Since 2007, the “Asian NATO” moniker has stuck in the Chinese discourse on India’s partnerships, especially its military relations with the United States. Chinese rhetoric intensified after the Trump administration revived the Quad in 2017—and gained additional salience when the Biden administration gave the Quad fresh momentum by organizing a flurry of summits and policy initiatives. The upcoming Tokyo summit is the Quad’s third since Joe Biden became president.

Barely a year ago, Chinese Foreign Minister Wang Yi was still dismissing the Quad as mere “sea foam”—here this moment and gone the next. Now, China can’t stop denouncing the Quad as a dangerous manifestation of “small cliques” seeking to undermine Asian security.

India’s arm’s-length relationship with its Quad partners, however, creates a problem for Chinese analysts. They are torn between denouncing Indian military engagement with the United States as a dangerous threat and ridiculing U.S. strategic illusions about India. On a good day, Beijing welcomes New Delhi’s foreign policy of nonalignment and its continuing refusal to become a junior partner to Washington. On a bad day, China attacks India’s growing alignment with the United States.

For some Chinese analysts, India’s strategy is a mirror image of China’s own strategic maxim in the 1970s and 1980s: “align with the far”—the United States—“against the near”—the Soviet Union. Today, it is India’s turn to draw closer to the United States to fend off the much nearer threat from China. In their informal interactions with the Indian strategic community, some Chinese scholars have expressed their concern that New Delhi is leveraging Sino-Indian military tensions over the disputed border in Ladakh since 2020 to ramp up military cooperation with Washington.

Few Chinese scholars are ready to concede the flip side of their proposition: that China’s aggressive actions on the border are driving India closer to the United States. The official Chinese position, which Wang repeated during his visit to India in March, is that the countries’ border tensions should be kept separate from the larger challenges of building a multipolar world that limits U.S. power. That remains unacceptable to India.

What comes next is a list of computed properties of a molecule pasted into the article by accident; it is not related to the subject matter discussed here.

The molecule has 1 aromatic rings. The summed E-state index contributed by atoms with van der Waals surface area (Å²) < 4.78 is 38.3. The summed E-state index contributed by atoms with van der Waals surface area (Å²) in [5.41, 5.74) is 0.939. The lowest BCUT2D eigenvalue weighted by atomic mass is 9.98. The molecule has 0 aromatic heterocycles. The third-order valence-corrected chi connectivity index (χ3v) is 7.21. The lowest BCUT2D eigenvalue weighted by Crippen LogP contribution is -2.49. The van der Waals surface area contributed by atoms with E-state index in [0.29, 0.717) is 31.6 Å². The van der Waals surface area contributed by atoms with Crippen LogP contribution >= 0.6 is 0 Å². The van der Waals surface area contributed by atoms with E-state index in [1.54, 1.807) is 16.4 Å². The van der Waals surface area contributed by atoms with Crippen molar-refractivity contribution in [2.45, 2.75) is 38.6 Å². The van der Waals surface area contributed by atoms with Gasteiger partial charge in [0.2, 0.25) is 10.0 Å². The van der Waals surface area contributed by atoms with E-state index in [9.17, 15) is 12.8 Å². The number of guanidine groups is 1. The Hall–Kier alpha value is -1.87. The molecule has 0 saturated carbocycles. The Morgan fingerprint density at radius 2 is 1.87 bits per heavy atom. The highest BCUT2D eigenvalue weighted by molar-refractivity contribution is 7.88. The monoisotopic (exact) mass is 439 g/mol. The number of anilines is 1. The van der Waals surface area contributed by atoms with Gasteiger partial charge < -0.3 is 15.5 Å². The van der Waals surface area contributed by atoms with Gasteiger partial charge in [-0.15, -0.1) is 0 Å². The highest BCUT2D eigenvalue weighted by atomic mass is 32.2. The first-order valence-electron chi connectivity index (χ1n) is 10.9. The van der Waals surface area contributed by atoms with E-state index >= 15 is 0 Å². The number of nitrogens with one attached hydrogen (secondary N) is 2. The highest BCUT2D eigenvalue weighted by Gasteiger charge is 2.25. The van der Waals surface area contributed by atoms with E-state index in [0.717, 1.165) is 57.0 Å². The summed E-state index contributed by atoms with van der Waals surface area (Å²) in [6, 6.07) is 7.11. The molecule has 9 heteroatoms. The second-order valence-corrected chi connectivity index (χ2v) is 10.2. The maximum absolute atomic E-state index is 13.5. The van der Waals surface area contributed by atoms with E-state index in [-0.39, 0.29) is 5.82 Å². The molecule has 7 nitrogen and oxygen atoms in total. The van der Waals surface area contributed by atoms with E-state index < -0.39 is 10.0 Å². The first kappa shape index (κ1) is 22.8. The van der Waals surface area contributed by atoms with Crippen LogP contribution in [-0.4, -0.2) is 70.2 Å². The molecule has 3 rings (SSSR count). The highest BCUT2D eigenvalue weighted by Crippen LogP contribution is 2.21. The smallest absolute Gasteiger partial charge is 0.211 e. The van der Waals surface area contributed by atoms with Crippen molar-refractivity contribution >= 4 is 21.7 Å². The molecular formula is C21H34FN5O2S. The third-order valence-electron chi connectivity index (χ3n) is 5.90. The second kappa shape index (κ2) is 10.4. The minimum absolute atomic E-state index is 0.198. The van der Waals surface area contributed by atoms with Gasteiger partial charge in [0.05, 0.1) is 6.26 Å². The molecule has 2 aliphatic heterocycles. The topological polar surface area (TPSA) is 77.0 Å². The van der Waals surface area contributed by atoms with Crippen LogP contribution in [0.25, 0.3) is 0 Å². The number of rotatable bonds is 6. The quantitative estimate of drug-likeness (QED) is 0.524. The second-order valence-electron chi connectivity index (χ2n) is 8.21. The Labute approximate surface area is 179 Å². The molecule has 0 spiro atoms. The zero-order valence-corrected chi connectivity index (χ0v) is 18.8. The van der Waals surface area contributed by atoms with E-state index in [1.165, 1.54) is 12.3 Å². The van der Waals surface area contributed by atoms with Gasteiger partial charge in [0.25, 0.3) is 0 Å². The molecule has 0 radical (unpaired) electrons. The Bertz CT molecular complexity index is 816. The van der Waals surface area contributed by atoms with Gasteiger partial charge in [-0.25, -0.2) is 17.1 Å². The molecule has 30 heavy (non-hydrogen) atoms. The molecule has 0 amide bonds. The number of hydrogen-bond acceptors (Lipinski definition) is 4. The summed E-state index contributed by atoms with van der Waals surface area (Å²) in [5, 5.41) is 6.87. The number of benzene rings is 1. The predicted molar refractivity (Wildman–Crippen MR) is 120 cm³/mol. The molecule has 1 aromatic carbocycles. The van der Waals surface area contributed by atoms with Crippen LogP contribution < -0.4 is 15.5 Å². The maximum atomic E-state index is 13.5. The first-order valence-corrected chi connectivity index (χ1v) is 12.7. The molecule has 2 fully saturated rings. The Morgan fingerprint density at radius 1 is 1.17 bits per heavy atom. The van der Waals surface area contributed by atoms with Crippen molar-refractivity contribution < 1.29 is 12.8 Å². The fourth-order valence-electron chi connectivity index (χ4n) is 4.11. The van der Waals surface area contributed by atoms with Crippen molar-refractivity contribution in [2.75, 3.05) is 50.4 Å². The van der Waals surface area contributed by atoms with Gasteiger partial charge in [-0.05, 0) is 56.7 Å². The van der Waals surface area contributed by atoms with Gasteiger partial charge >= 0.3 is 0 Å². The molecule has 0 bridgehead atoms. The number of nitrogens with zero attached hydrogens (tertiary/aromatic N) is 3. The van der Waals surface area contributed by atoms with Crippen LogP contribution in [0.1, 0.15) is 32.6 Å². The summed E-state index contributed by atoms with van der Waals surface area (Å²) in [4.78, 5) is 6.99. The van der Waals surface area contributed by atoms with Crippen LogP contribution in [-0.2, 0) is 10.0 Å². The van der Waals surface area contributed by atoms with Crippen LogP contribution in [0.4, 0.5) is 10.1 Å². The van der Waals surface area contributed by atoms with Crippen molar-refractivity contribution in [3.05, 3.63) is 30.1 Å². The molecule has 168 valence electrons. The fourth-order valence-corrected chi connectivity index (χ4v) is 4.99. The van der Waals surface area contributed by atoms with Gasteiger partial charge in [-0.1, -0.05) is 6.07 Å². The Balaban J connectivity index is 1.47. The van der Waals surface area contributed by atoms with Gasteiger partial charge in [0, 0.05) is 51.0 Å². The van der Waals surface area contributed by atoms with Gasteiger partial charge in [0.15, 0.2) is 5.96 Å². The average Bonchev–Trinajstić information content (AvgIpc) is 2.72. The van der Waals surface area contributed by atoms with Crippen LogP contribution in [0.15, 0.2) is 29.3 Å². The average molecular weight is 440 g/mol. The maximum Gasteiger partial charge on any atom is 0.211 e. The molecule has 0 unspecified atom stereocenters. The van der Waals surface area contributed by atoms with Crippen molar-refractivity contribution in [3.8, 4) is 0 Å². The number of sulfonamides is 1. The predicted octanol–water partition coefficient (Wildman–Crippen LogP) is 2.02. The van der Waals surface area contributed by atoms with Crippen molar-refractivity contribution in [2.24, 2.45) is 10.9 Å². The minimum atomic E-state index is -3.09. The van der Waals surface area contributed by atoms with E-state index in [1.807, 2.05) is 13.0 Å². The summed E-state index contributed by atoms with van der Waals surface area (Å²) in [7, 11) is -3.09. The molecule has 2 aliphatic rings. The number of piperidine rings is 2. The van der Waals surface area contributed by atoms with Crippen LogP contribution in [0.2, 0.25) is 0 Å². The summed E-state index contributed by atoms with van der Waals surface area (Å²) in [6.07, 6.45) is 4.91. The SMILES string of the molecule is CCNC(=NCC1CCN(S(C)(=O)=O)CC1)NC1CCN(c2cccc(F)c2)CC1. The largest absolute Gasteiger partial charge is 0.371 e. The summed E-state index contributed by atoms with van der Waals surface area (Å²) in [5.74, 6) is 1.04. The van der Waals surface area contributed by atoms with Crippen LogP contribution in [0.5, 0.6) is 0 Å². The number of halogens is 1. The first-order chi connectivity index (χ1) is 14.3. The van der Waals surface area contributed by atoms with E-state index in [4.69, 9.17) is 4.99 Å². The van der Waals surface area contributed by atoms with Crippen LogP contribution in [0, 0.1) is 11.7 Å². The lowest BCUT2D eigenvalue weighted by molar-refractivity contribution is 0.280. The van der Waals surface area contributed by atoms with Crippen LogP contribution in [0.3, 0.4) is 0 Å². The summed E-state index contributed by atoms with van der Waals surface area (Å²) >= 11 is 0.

But Wang also offered some assurances that China’s vision of Asia is not unipolar, as India fears, and acknowledged India as a major regional power. To his interlocutors in New Delhi, Wang dangled the bait of working together on a response to the Russia-Ukraine war and its threat to the global order.

India is not ready to bite, insisting that resolving border tensions must precede any cooperation with China on larger issues. Similarly, Beijing’s new Global Security Initiative—a sweeping statement designed to counter U.S. global influence—has drawn little interest in New Delhi.

Almost a century ago, at an anti-imperialist congress in Brussels in 1927, Indian and Chinese nationalists had their first formal encounter. Together, they swore their shared commitment to overthrowing Western colonialism and building a new Asian order. Since then, both countries have struggled to deal with the West’s enduring power, but their policies have almost never been in sync. When China seemed to be drawing closer to the West, India was raging against it. When it was India’s turn to warm up to the West, China was taking up cudgels against it.